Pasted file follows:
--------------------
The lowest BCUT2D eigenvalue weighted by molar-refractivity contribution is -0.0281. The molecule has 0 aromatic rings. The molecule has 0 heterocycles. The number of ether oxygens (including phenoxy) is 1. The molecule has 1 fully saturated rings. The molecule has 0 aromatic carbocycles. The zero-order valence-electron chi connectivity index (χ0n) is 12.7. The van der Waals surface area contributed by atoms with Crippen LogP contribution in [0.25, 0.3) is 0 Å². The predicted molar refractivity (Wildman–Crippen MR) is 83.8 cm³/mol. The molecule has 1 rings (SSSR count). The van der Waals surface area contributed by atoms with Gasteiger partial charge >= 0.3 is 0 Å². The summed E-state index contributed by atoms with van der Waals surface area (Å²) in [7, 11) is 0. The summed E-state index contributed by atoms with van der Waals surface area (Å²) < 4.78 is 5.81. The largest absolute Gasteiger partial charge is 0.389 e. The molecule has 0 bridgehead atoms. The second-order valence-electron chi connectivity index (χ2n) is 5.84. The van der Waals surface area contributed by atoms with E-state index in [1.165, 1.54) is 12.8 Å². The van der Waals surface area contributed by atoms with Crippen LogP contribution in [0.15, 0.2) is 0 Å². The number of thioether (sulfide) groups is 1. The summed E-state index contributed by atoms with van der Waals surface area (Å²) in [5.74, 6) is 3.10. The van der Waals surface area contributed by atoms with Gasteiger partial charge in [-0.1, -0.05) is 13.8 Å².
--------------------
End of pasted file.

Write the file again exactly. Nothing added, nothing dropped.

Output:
The lowest BCUT2D eigenvalue weighted by molar-refractivity contribution is -0.0281. The molecule has 0 aromatic rings. The molecule has 0 heterocycles. The number of ether oxygens (including phenoxy) is 1. The molecule has 1 fully saturated rings. The molecule has 0 aromatic carbocycles. The zero-order valence-electron chi connectivity index (χ0n) is 12.7. The van der Waals surface area contributed by atoms with Crippen LogP contribution in [0.25, 0.3) is 0 Å². The predicted molar refractivity (Wildman–Crippen MR) is 83.8 cm³/mol. The molecule has 1 rings (SSSR count). The van der Waals surface area contributed by atoms with Gasteiger partial charge >= 0.3 is 0 Å². The summed E-state index contributed by atoms with van der Waals surface area (Å²) in [7, 11) is 0. The summed E-state index contributed by atoms with van der Waals surface area (Å²) < 4.78 is 5.81. The largest absolute Gasteiger partial charge is 0.389 e. The molecule has 0 bridgehead atoms. The second-order valence-electron chi connectivity index (χ2n) is 5.84. The van der Waals surface area contributed by atoms with E-state index in [1.165, 1.54) is 12.8 Å². The van der Waals surface area contributed by atoms with Crippen LogP contribution in [0.15, 0.2) is 0 Å². The number of thioether (sulfide) groups is 1. The summed E-state index contributed by atoms with van der Waals surface area (Å²) in [5.74, 6) is 3.10. The van der Waals surface area contributed by atoms with Gasteiger partial charge in [-0.1, -0.05) is 13.8 Å².